And ever as he went he swept a lyre
Of unaccustomed shape, and ... strings
Now like the ... of impetuous fire,
Which shakes the forest with its murmurings,
Now like the rush of the aereal wings 5
Of the enamoured wind among the treen,
Whispering unimaginable things,
And dying on the streams of dew serene,
Which feed the unmown meads with ever-during green.
And the green Paradise which western waves
Embosom in their ever-wailing sweep,
Talking of freedom to their tongueless caves,
Or to the spirits which within them keep
A record of the wrongs which, though they sleep,
Die not, but dream of retribution, heard 15
His hymns, and echoing them from steep to steep,
And then came one of sweet and earnest looks,
Whose soft smiles to his dark and night-like eyes
Were as the clear and ever-living brooks 20
Are to the obscure fountains whence they rise,
Showing how pure they are: a Paradise
Of happy truth upon his forehead low
Lay, making wisdom lovely, in the guise
Of earth-awakening morn upon the brow 25
Of star-deserted heaven, while ocean gleams below.
His song, though very sweet, was low and faint,
A simple strain—
A mighty Phantasm, half concealed
In darkness of his own exceeding light, 30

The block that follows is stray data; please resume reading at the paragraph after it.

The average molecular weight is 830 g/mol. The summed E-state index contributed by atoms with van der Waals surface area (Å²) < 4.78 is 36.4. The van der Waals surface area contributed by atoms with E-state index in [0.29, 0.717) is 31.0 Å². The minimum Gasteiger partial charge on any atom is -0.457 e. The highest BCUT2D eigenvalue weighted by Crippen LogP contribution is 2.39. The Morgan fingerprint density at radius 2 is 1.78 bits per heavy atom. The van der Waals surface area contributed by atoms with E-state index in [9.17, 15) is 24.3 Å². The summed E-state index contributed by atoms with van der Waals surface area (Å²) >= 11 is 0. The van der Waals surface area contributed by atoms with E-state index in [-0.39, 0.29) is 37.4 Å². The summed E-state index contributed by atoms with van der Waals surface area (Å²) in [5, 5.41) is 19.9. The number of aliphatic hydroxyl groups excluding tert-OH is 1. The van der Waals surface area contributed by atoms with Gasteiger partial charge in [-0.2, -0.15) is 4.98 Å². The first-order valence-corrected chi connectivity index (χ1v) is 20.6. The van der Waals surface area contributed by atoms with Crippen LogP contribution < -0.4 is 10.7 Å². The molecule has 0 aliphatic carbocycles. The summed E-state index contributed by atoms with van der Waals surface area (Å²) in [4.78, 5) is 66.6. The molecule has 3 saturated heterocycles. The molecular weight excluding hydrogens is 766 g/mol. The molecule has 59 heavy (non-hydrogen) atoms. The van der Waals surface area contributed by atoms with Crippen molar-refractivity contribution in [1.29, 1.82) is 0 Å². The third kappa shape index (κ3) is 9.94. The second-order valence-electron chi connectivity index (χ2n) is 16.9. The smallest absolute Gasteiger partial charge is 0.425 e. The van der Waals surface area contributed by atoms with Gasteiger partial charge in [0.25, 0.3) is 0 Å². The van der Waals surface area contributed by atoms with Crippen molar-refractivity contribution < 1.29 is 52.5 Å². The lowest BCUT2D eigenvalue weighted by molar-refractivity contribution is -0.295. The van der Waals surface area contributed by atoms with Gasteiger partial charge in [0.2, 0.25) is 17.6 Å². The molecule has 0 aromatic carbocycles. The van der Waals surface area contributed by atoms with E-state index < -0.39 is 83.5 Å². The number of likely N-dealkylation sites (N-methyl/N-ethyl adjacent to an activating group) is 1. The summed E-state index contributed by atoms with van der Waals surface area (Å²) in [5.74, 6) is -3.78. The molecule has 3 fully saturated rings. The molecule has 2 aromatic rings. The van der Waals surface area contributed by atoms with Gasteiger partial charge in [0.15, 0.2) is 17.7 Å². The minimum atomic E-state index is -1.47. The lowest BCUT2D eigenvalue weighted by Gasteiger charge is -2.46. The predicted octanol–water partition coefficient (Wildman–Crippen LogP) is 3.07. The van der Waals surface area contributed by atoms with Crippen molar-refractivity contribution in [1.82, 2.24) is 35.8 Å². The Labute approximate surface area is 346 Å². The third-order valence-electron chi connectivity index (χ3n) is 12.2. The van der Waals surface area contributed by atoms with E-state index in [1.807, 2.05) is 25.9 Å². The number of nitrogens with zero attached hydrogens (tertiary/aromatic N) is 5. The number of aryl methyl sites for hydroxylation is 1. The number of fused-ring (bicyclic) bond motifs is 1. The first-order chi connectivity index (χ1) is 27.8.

Which clothed his awful presence unrevealed,
Charioted on the ... night
Of thunder-smoke, whose skirts were chrysolite.
And like a sudden meteor, which outstrips
The splendour-winged chariot of the sun, 35
The armies of the golden stars, each one
Pavilioned in its tent of light—all strewn
Over the chasms of blue night—
A LYRICAL DRAMA.
MANTIS EIM EZTHLON AGONUN.—OEDIP. COLON.
["Hellas” was composed at Pisa in the autumn of 1821, and dispatched to London, November 11. It was published, with the author’s name, by C. & J. Ollier in the spring of 1822. A transcript of the poem by Edward Williams is in the Rowfant Library. Ollier availed himself of Shelley’s permission to cancel certain passages in the notes; he also struck out certain lines of the text. These omissions were, some of them, restored in Galignani’s one-volume edition of “Coleridge, Shelley and Keats”, Paris, 1829, and also by Mrs. Shelley in the “Poetical Works”, 1839. A passage in the “Preface”, suppressed by Ollier, was restored by Mr. Buxton Forman (1892) from a proof copy of “Hellas” in his possession. The “Prologue to Hellas” was edited by Dr. Garnett in 1862 ("Relics of Shelley”) from the manuscripts at Boscombe Manor.